There is an old expression that says too many cooks spoil the broth, which basically means that if too many people are involved in a task, it will not be done well, and that is also true in retail when it comes to managers.
On a recent day, there were 10 employees in the store by 8am; three of which were workers and the other seven were managers of some sort or another. If the purpose of a manager is to manage employees, then this meant that there were 2 managers per employee, which has to be a joke right? Well, it would be a joke, if the managers actually managed the employees or assisted with tasks that needed to be done, which they did not on both accounts.
You might be asking yourself what the purpose of having all those managers in the store on the same day, at the same time, avoiding the same calls and the same work, and you would not be wrong in asking that question, and I’d love to give you an honest, intelligent answer, but sadly, there isn’t one.
I am not saying that these managers do not work, they do, just not in the way that you would expect them to or in a way that you would need them to do. Do they have conversations on the phone with boyfriends, girlfriends, significant others, their children? Yes. Are they on TikTok, Youtube, Snapchat, Instagram, and Facebook? Yes. Are they finding the darkest corner of the stockroom away from the cameras and hiding out? Yes. Are they sitting in the office on their phones, ordering shoes, ordering food, eating whatever grub hub delivers from the area all the while avoiding calls and pages for assistance? Yes.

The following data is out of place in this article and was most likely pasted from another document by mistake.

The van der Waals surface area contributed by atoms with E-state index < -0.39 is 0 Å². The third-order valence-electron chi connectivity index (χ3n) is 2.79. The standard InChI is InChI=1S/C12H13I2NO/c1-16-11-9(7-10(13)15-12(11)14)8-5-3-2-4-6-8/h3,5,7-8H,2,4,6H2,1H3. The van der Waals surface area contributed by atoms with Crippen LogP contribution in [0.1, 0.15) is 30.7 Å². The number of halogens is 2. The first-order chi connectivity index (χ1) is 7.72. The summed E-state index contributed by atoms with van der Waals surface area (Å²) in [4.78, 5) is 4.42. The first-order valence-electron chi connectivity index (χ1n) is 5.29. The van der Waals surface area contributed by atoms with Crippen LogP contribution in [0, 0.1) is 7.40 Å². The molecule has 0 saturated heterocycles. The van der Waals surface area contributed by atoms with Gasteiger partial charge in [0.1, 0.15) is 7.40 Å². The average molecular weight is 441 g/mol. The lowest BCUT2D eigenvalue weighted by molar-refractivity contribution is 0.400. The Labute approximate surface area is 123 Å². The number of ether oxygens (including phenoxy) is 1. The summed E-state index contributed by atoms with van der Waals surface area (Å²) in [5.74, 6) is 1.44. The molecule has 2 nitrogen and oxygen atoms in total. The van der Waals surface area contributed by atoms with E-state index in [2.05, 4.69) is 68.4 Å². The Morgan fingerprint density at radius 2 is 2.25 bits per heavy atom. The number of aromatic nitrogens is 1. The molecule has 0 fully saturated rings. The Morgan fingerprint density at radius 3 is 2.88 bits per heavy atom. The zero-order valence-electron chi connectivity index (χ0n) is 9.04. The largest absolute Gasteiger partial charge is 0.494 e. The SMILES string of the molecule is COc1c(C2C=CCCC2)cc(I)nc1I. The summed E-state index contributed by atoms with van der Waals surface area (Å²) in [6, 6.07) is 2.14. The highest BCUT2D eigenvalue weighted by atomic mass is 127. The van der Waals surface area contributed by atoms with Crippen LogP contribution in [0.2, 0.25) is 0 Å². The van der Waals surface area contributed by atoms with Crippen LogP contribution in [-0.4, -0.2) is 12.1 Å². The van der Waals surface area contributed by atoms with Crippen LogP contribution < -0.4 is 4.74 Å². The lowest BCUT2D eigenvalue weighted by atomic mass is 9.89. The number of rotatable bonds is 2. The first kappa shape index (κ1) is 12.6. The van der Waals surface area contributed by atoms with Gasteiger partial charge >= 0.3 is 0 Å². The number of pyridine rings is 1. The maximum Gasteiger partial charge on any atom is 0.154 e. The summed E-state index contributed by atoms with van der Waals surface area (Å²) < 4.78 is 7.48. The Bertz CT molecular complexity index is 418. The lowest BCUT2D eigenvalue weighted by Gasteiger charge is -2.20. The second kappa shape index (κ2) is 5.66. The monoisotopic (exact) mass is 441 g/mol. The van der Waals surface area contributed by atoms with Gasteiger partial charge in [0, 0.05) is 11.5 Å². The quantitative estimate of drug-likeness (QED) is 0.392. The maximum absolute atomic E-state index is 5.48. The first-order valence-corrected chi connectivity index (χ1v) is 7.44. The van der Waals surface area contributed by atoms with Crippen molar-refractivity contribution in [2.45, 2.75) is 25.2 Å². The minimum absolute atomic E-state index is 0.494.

The problem is, the company wants more and more people in the role of manager, so much so that they will hire them off the street or promote from within without training or skills or desire to do much more than walk around with a title, which can only lead to problems.
Here is a perfect example of what can and will go wrong with too many managers scheduled one day, and not the next. One of my sons had the (mis) fortune of working for the same company that I do only at a different location. He was the opening manager one day and had just a cashier to work with until 230pm, which meant that he spent the day running around trying to do everything all at once as well as be every employee that was not scheduled. Now come the next day, and you guessed it, by 8am, there were 6 people scheduled, 4 of which were managers. He asked why at least one of these people could not have been scheduled the previous day, and his questions fell on deaf ears. Oh, the boss did respond but not to his inquiry, but rather complained as to why he was doing so much work when it should be left for the employees, the ones that she had not scheduled that day.
There is nothing wrong with being a manager (I was an assistant for 6 years) but rather with the way in which managers are hired and scheduled and by what is expected of them on a daily basis. Managers are supposed to manage, to see that work is done, to see that things are taken care of and problems are solved. Managers are to assist in getting the work done and making sure that the store continues to run and operate smoothly; not whatever it is that today’s managers find themselves doing on an hourly basis.
Retail, where too many managers spoil not only the store, but the hope and morale of those who actually show up and work each day.
Cover image courtesy of TheCoolQuest via Flickr